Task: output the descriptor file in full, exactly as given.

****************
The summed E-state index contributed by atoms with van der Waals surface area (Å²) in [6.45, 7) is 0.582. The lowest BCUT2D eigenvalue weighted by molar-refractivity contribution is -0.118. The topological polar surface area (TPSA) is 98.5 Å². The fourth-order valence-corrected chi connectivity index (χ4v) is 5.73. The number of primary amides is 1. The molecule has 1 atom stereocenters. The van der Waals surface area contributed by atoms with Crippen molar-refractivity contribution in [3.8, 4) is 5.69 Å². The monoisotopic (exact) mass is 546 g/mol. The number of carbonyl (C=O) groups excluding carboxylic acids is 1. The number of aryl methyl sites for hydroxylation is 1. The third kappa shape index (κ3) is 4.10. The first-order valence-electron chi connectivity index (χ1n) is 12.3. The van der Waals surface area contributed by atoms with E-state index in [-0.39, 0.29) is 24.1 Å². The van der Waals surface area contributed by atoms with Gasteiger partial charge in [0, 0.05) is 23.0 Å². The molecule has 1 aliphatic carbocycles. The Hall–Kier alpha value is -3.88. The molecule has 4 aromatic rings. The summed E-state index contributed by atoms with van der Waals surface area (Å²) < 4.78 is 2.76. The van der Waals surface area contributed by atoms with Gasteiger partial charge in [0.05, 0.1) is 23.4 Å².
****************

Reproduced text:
The summed E-state index contributed by atoms with van der Waals surface area (Å²) in [6.45, 7) is 0.582. The lowest BCUT2D eigenvalue weighted by molar-refractivity contribution is -0.118. The topological polar surface area (TPSA) is 98.5 Å². The fourth-order valence-corrected chi connectivity index (χ4v) is 5.73. The number of primary amides is 1. The molecule has 1 atom stereocenters. The van der Waals surface area contributed by atoms with Crippen molar-refractivity contribution in [3.8, 4) is 5.69 Å². The monoisotopic (exact) mass is 546 g/mol. The number of carbonyl (C=O) groups excluding carboxylic acids is 1. The number of aryl methyl sites for hydroxylation is 1. The third kappa shape index (κ3) is 4.10. The first-order valence-electron chi connectivity index (χ1n) is 12.3. The van der Waals surface area contributed by atoms with E-state index in [-0.39, 0.29) is 24.1 Å². The van der Waals surface area contributed by atoms with Gasteiger partial charge in [0, 0.05) is 23.0 Å². The molecule has 1 aliphatic carbocycles. The Hall–Kier alpha value is -3.88. The molecule has 4 aromatic rings. The summed E-state index contributed by atoms with van der Waals surface area (Å²) < 4.78 is 2.76. The van der Waals surface area contributed by atoms with Gasteiger partial charge in [0.05, 0.1) is 23.4 Å².